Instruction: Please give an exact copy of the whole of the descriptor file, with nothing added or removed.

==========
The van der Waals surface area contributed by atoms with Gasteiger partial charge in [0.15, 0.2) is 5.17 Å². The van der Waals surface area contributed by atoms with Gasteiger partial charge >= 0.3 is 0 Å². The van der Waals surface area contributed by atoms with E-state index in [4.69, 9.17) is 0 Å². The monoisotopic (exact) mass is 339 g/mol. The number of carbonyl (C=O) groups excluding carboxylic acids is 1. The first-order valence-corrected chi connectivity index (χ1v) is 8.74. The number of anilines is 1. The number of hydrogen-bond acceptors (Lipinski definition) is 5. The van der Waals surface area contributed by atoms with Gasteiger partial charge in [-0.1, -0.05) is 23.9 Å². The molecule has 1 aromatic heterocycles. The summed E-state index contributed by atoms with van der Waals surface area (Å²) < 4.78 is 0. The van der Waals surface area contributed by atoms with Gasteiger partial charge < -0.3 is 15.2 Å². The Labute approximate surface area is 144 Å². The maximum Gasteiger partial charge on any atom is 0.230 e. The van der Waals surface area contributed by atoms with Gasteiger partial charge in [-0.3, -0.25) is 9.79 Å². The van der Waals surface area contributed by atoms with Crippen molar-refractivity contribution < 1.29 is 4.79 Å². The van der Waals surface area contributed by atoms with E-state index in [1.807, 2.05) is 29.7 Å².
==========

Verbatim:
The van der Waals surface area contributed by atoms with Gasteiger partial charge in [0.15, 0.2) is 5.17 Å². The van der Waals surface area contributed by atoms with Gasteiger partial charge >= 0.3 is 0 Å². The van der Waals surface area contributed by atoms with E-state index in [4.69, 9.17) is 0 Å². The monoisotopic (exact) mass is 339 g/mol. The number of carbonyl (C=O) groups excluding carboxylic acids is 1. The first-order valence-corrected chi connectivity index (χ1v) is 8.74. The number of anilines is 1. The number of hydrogen-bond acceptors (Lipinski definition) is 5. The van der Waals surface area contributed by atoms with Gasteiger partial charge in [-0.1, -0.05) is 23.9 Å². The molecule has 1 aromatic heterocycles. The summed E-state index contributed by atoms with van der Waals surface area (Å²) < 4.78 is 0. The van der Waals surface area contributed by atoms with Gasteiger partial charge < -0.3 is 15.2 Å². The Labute approximate surface area is 144 Å². The maximum Gasteiger partial charge on any atom is 0.230 e. The van der Waals surface area contributed by atoms with Gasteiger partial charge in [-0.3, -0.25) is 9.79 Å². The van der Waals surface area contributed by atoms with Crippen molar-refractivity contribution < 1.29 is 4.79 Å². The van der Waals surface area contributed by atoms with E-state index in [1.807, 2.05) is 29.7 Å².